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Ted's teaching tips

The women of Greenham may have left when the US military base was closed, but the issues of nuclear weapons and what citizens can and should do to protest over things they dislike are still with us, and are often controversial.


Why did groups of women camp outside the military base for nearly a decade (they objected to US cruise nuclear missiles being kept there)? Where is Greenham (near Newbury in Berkshire)? Why were US weapons on our soil (we and the Americans belonged to Nato, while Russia and former Eastern bloc countries such as Poland and East Germany were members of the Warsaw Pact; Britain was geographically nearer than the US to Nato's perceived enemies)? How do nuclear weapons work (by fission - the splitting of uranium atoms, or fusion - the joining of hydrogen atoms to make helium)? Why is so much damage caused (huge amounts of energy are released, which leads to massive destruction and deaths from radiation and its effects)?

Women and politics

Ask pupils to write down the issues about which they feel strongly, then let the class analyse whether or not there are gender differences. Greenham was a "women-only" protest: do you think that women, or men, should stage separate actions? What might be the differences, if any, between campaigns run by women compared with those run by men? What issues have led to women protesting in the past (not being allowed to vote, the suffragettes, nearly 100 years ago, eventually won the right in 1928; unequal opportunities at work; anti-war and human rights campaigns)?


Would you stage a protest - if so, about what? Why did Greenham attract media publicity (the unusual involvement of women only; visual displays, singing, organised invasions of the camp)? How can people express their objections legally (campaign, petition, write to newspapers, MPs, councillors, attend meetings, march, produce and distribute leaflets)? What is illegal (damage to people or property, theft or other crimes, parading or blocking traffic when the police have forbidden it or prescribed an alternative route, making defamatory remarks)? Do you think protests are effective, or do decision-makers ignore them?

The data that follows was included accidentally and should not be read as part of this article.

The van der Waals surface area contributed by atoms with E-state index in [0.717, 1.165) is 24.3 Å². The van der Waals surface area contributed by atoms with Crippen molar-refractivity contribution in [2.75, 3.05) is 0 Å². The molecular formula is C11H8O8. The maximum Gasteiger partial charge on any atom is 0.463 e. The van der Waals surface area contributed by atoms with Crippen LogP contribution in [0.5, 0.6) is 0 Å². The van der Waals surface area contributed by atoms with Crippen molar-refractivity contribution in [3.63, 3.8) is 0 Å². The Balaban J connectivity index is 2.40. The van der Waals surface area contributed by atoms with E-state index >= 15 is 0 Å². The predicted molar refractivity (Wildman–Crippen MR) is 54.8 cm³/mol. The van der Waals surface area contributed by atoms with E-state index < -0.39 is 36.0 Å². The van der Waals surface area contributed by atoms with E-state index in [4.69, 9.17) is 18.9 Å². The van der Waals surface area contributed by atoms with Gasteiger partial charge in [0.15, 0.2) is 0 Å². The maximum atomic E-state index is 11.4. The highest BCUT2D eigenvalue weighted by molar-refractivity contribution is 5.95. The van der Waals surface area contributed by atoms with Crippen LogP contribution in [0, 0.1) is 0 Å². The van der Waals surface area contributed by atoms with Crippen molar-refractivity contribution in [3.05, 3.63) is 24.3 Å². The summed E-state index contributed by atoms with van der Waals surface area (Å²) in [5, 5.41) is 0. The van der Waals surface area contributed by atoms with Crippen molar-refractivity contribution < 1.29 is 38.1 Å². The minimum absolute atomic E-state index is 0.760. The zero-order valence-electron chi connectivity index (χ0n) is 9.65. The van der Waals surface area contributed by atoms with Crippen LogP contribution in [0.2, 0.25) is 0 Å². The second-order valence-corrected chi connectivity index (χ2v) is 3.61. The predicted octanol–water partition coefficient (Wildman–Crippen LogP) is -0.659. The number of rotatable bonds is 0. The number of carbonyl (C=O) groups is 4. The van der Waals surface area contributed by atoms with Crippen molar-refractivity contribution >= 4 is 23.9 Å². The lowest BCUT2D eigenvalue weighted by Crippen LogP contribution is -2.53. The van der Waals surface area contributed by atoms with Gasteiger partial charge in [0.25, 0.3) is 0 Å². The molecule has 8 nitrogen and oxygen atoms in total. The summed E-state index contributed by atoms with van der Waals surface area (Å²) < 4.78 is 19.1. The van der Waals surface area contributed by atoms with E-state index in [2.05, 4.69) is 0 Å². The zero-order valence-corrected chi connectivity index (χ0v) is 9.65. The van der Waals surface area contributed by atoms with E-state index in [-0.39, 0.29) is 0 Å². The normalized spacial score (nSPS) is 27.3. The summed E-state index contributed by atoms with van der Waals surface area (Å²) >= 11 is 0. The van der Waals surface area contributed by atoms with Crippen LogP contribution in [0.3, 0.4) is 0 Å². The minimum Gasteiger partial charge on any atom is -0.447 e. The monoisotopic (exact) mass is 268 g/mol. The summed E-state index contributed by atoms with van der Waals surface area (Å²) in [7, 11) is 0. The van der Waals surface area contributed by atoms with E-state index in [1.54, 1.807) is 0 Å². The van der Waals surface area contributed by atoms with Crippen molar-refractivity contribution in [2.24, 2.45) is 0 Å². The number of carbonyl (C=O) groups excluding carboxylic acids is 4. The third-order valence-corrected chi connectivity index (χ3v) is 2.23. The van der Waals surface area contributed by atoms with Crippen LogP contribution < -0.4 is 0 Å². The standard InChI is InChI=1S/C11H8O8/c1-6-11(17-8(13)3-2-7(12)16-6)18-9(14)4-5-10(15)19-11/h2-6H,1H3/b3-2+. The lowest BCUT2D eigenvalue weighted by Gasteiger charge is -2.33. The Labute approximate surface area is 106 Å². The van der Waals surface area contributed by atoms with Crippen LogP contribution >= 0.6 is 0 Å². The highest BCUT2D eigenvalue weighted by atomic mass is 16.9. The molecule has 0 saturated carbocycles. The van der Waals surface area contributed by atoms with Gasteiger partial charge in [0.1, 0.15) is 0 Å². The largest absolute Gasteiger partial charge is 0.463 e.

(a) Describe the issue likely to make you want to stage a protest; (b) write an imaginary letter to your MP giving your views on something you feel strongly about; (c) write a story about a group of children who successfully take (legal) action to change events in their area.

Ted Wragg is professor of education at Exeter University

Talking points

Should we in Britain give up our nuclear weapons even if others do not?


Nuclear bombs could devastate the planet, so they should be banned completely, but unless a major power such as Britain takes the lead, no other country will agree. They are costly to produce and maintain; we could spend the money on better things. Keeping them risks a Chernobyl-type disaster on our doorstep.


It is naive to assume others would follow Britain's lead. Membership of the nuclear club acts as a deterrent when enemies know that we could retaliate with such weapons. If a terrorist state or crazed dictator acquired nuclear weapons, we would have no means of protection. Safeguards ensure there is no risk to citizens.

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